The atmosphere is the blanket of gases that surround the Earth. That blanket of gases is mostly the air we breathe.
The atmosphere protects the Earth from the intense heat of the Sun during the day and the freezing cold of outer space at night. The atmosphere insulates the Earth and makes it habitable for plant and animal life.
The atmosphere can not be seen from Earth, but it can be seen from space. Look at a photograph of Earth from space. You will see the Earth’s oceans and landmasses, you will see white clouds, and above the clouds but below the blackness of outer space, you see a blue haze. That blue haze is the atmosphere.
The atmosphere stretches from the surface of the Earth to 6,200 miles above the Earth where it merges with outer space. The atmosphere consists of five layers. Here are the five layers of the atmosphere:
- Troposphere is the layer closest to Earth. The troposphere extends from the Earth’s surface to about 7 miles (12 km) above the Earth. Weather happens in the troposphere.
- Stratosphere is just above the troposphere; it extends from 7 miles to 31 miles (12-50 km) above the Earth; airplanes cruise in the lower part of the stratosphere.
- Mesosphere is above the stratosphere; it extends 31 to 50 miles (50-80 km) above the Earth; the air is so thick in the mesosphere that meteors slow and burn up in the mesosphere; the bright trails of meteors burning up in the mesosphere are called shooting stars.
- Thermosphere is above the mesosphere; it extends from 50 to 440 miles (80-700 km) above the Earth; satellites orbit in the thermosphere; gas molecules in the thermosphere can heat to 3600°F (2000°C), but the molecules are so far apart the thermosphere feels cold.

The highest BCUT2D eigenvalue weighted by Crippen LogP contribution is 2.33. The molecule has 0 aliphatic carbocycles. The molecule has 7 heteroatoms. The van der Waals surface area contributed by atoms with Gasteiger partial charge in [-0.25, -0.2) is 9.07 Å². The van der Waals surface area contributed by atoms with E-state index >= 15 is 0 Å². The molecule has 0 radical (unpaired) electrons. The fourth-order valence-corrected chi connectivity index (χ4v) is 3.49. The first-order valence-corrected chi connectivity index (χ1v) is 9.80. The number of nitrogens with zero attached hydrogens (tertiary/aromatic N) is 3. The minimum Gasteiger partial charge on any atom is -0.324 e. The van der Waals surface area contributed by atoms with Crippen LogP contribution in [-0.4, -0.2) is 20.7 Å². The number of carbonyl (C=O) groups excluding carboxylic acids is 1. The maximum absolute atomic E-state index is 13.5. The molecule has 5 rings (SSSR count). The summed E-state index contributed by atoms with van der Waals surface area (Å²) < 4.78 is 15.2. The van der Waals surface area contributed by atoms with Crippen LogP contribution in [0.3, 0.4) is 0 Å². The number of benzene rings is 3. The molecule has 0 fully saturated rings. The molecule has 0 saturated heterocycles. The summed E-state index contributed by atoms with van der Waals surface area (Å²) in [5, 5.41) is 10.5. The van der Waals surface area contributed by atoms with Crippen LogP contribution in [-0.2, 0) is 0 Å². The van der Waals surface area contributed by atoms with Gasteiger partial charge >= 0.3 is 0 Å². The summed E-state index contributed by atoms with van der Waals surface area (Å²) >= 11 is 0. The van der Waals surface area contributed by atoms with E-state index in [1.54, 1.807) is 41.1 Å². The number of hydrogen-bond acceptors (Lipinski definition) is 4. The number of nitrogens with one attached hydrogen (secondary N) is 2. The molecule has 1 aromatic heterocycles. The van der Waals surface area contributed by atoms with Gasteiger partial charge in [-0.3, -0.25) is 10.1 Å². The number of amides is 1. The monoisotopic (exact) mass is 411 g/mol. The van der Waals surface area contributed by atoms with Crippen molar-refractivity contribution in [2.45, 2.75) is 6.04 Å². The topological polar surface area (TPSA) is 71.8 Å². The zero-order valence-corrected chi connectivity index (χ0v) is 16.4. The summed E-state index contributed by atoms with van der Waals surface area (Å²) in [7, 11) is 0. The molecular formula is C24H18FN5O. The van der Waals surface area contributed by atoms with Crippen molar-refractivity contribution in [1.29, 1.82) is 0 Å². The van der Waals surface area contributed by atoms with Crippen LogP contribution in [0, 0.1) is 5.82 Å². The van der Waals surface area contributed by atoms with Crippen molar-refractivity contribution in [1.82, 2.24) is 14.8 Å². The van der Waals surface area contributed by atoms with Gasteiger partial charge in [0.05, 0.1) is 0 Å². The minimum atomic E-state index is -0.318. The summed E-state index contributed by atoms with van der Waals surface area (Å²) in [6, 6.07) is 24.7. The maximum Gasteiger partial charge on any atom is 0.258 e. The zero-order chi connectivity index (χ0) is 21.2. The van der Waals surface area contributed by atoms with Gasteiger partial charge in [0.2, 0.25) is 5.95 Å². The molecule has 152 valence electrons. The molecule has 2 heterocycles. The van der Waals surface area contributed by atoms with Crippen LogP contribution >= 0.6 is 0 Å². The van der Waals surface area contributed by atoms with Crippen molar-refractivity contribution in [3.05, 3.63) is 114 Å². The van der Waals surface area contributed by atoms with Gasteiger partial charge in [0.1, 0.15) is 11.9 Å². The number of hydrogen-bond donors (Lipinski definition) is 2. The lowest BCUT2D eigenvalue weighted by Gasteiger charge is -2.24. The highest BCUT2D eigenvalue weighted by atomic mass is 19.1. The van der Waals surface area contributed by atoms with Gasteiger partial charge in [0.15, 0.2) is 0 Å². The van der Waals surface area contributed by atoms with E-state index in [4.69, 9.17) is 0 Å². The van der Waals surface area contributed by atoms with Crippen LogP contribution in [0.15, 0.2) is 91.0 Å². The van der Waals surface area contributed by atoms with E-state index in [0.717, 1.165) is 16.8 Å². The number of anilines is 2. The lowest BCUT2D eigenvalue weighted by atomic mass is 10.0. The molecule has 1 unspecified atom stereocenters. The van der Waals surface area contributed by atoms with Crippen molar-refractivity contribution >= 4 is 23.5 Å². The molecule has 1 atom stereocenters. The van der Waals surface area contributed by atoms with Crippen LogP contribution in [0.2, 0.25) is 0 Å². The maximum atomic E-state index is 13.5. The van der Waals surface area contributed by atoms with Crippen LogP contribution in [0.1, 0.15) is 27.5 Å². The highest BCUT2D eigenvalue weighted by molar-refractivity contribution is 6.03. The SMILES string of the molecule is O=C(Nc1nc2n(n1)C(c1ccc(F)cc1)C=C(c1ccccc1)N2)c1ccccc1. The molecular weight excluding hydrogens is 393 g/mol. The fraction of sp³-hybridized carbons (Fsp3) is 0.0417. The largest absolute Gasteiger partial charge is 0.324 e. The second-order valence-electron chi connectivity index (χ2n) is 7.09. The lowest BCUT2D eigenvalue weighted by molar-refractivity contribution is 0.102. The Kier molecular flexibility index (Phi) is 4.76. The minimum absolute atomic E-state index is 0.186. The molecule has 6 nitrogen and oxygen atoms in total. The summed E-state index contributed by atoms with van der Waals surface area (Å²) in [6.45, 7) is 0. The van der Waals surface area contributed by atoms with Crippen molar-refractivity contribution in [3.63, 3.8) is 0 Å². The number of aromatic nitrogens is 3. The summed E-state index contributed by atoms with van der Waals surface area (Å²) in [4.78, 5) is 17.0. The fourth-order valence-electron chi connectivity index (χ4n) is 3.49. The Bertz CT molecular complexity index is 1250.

- Exosphere is above the thermosphere; it extends 440 to 6,200 miles (700-10,000 km) above the Earth; gas atoms and molecules are so far apart in the exosphere that they can travel for hundreds of miles without running into one another. The temperature in the exosphere is absolute zero. The top of the exosphere is where the Earth’s atmosphere merges with outer space.
The part of the atmosphere that we are most familiar with is the troposphere. The troposphere is closest to Earth and that is where weather occurs. Sun rays heat the land and oceans and the air closest to the Earth’s surface; as a result, warm air rises, especially at the Equator. As the warm air rises, colder air flows in from the Earth’s polar regions; that air rushes in below the warm air.
The vertical rise of hot air and the rush of cool air to replace it creates horizontal winds at or near the surface of the Earth. Water that evaporates from the land and oceans rises with the ascending warm air. As the water vapor rises, it cools until condensation forms clouds. Clouds result in rain and snow. Wind pushes clouds all over the planet. Weather is what’s happening in the troposphere in the next few minutes, hours, days, and months.